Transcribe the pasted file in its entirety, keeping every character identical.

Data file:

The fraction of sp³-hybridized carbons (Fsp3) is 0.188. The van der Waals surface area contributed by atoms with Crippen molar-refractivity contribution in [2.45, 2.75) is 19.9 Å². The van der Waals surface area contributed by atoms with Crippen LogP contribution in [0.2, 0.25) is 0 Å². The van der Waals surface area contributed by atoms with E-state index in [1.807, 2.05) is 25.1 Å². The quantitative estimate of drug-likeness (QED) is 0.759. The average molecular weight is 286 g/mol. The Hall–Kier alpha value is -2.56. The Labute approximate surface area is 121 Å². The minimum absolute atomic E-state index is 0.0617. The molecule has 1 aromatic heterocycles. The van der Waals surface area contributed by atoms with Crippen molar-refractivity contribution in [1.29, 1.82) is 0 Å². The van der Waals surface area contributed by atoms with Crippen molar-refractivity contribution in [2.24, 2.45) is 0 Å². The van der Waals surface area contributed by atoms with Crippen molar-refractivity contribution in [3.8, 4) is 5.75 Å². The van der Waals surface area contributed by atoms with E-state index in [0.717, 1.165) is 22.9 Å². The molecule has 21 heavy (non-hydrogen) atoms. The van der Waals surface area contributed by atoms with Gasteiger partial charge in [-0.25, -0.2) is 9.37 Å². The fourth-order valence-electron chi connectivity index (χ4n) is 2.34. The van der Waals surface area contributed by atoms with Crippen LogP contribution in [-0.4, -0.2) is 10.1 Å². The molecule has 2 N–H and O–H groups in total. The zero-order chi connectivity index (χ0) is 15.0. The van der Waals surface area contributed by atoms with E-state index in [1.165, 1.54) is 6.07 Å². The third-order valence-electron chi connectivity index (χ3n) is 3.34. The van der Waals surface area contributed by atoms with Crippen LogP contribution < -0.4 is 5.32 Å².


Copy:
The fraction of sp³-hybridized carbons (Fsp3) is 0.188. The van der Waals surface area contributed by atoms with Crippen molar-refractivity contribution in [2.45, 2.75) is 19.9 Å². The van der Waals surface area contributed by atoms with Crippen LogP contribution in [0.2, 0.25) is 0 Å². The van der Waals surface area contributed by atoms with E-state index in [1.807, 2.05) is 25.1 Å². The quantitative estimate of drug-likeness (QED) is 0.759. The average molecular weight is 286 g/mol. The Hall–Kier alpha value is -2.56. The Labute approximate surface area is 121 Å². The minimum absolute atomic E-state index is 0.0617. The molecule has 1 aromatic heterocycles. The van der Waals surface area contributed by atoms with Crippen molar-refractivity contribution in [1.29, 1.82) is 0 Å². The van der Waals surface area contributed by atoms with Crippen molar-refractivity contribution in [2.24, 2.45) is 0 Å². The van der Waals surface area contributed by atoms with Crippen molar-refractivity contribution in [3.8, 4) is 5.75 Å². The van der Waals surface area contributed by atoms with E-state index in [0.717, 1.165) is 22.9 Å². The molecule has 21 heavy (non-hydrogen) atoms. The van der Waals surface area contributed by atoms with Gasteiger partial charge in [-0.25, -0.2) is 9.37 Å². The fourth-order valence-electron chi connectivity index (χ4n) is 2.34. The van der Waals surface area contributed by atoms with Crippen LogP contribution in [-0.4, -0.2) is 10.1 Å². The molecule has 2 N–H and O–H groups in total. The zero-order chi connectivity index (χ0) is 15.0. The van der Waals surface area contributed by atoms with E-state index in [1.165, 1.54) is 6.07 Å². The third-order valence-electron chi connectivity index (χ3n) is 3.34. The van der Waals surface area contributed by atoms with Crippen LogP contribution < -0.4 is 5.32 Å².